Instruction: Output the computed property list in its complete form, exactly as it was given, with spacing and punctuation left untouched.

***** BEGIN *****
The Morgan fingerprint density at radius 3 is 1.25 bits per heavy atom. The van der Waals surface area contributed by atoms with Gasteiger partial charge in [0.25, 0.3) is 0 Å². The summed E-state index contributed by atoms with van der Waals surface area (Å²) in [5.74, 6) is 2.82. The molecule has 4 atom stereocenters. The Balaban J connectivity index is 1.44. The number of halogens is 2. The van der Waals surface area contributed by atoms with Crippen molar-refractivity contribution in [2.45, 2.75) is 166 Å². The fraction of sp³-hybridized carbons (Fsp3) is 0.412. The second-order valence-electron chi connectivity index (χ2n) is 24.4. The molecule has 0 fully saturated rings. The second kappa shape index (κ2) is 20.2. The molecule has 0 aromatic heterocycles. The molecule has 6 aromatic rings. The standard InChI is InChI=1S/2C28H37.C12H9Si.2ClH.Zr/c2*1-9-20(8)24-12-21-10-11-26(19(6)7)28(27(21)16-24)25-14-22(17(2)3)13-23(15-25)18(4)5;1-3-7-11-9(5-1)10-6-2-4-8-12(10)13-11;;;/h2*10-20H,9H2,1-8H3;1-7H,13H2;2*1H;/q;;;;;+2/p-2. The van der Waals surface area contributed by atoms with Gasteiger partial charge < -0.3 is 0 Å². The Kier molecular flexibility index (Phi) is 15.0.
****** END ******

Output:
The Morgan fingerprint density at radius 3 is 1.25 bits per heavy atom. The van der Waals surface area contributed by atoms with Gasteiger partial charge in [0.25, 0.3) is 0 Å². The summed E-state index contributed by atoms with van der Waals surface area (Å²) in [5.74, 6) is 2.82. The molecule has 4 atom stereocenters. The Balaban J connectivity index is 1.44. The number of halogens is 2. The van der Waals surface area contributed by atoms with Crippen molar-refractivity contribution in [2.45, 2.75) is 166 Å². The fraction of sp³-hybridized carbons (Fsp3) is 0.412. The second-order valence-electron chi connectivity index (χ2n) is 24.4. The molecule has 0 fully saturated rings. The second kappa shape index (κ2) is 20.2. The molecule has 0 aromatic heterocycles. The molecule has 6 aromatic rings. The standard InChI is InChI=1S/2C28H37.C12H9Si.2ClH.Zr/c2*1-9-20(8)24-12-21-10-11-26(19(6)7)28(27(21)16-24)25-14-22(17(2)3)13-23(15-25)18(4)5;1-3-7-11-9(5-1)10-6-2-4-8-12(10)13-11;;;/h2*10-20H,9H2,1-8H3;1-7H,13H2;2*1H;/q;;;;;+2/p-2. The van der Waals surface area contributed by atoms with Gasteiger partial charge < -0.3 is 0 Å². The Kier molecular flexibility index (Phi) is 15.0.